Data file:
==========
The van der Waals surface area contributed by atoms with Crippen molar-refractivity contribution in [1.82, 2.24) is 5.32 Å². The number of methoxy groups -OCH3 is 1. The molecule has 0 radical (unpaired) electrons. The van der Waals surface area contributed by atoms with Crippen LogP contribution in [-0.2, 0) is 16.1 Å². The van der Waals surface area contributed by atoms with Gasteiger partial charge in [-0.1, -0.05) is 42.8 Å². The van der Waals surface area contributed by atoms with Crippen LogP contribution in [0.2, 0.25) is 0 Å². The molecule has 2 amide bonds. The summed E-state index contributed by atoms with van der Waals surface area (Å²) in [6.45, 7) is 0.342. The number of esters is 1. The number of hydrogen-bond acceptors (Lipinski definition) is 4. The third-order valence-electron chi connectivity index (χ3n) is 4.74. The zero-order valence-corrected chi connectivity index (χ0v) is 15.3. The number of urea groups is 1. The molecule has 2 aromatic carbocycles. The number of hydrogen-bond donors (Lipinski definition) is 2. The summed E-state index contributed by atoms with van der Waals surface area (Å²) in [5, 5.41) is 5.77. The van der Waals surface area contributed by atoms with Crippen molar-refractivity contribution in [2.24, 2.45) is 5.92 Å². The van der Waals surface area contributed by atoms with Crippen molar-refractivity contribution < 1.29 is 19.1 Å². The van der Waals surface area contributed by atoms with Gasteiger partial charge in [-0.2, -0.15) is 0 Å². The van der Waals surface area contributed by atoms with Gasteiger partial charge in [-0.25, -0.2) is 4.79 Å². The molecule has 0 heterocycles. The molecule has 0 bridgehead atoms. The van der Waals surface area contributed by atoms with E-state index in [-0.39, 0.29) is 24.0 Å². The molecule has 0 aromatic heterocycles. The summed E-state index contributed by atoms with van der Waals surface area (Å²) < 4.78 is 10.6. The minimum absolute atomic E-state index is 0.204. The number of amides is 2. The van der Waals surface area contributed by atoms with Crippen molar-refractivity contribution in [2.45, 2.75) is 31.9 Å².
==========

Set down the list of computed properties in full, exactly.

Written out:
The van der Waals surface area contributed by atoms with Crippen molar-refractivity contribution in [1.82, 2.24) is 5.32 Å². The number of methoxy groups -OCH3 is 1. The molecule has 0 radical (unpaired) electrons. The van der Waals surface area contributed by atoms with Crippen LogP contribution in [-0.2, 0) is 16.1 Å². The van der Waals surface area contributed by atoms with Gasteiger partial charge in [-0.1, -0.05) is 42.8 Å². The van der Waals surface area contributed by atoms with Crippen LogP contribution in [0.2, 0.25) is 0 Å². The molecule has 2 amide bonds. The summed E-state index contributed by atoms with van der Waals surface area (Å²) in [6.45, 7) is 0.342. The number of esters is 1. The number of hydrogen-bond acceptors (Lipinski definition) is 4. The third-order valence-electron chi connectivity index (χ3n) is 4.74. The zero-order valence-corrected chi connectivity index (χ0v) is 15.3. The number of urea groups is 1. The molecule has 2 aromatic carbocycles. The number of hydrogen-bond donors (Lipinski definition) is 2. The summed E-state index contributed by atoms with van der Waals surface area (Å²) in [5, 5.41) is 5.77. The van der Waals surface area contributed by atoms with Crippen molar-refractivity contribution in [2.24, 2.45) is 5.92 Å². The van der Waals surface area contributed by atoms with Crippen molar-refractivity contribution < 1.29 is 19.1 Å². The van der Waals surface area contributed by atoms with Gasteiger partial charge in [-0.2, -0.15) is 0 Å². The van der Waals surface area contributed by atoms with Gasteiger partial charge in [-0.25, -0.2) is 4.79 Å². The molecule has 0 heterocycles. The molecule has 0 bridgehead atoms. The van der Waals surface area contributed by atoms with E-state index in [-0.39, 0.29) is 24.0 Å². The molecule has 0 aromatic heterocycles. The summed E-state index contributed by atoms with van der Waals surface area (Å²) < 4.78 is 10.6. The minimum absolute atomic E-state index is 0.204. The number of amides is 2. The van der Waals surface area contributed by atoms with Crippen molar-refractivity contribution in [2.45, 2.75) is 31.9 Å².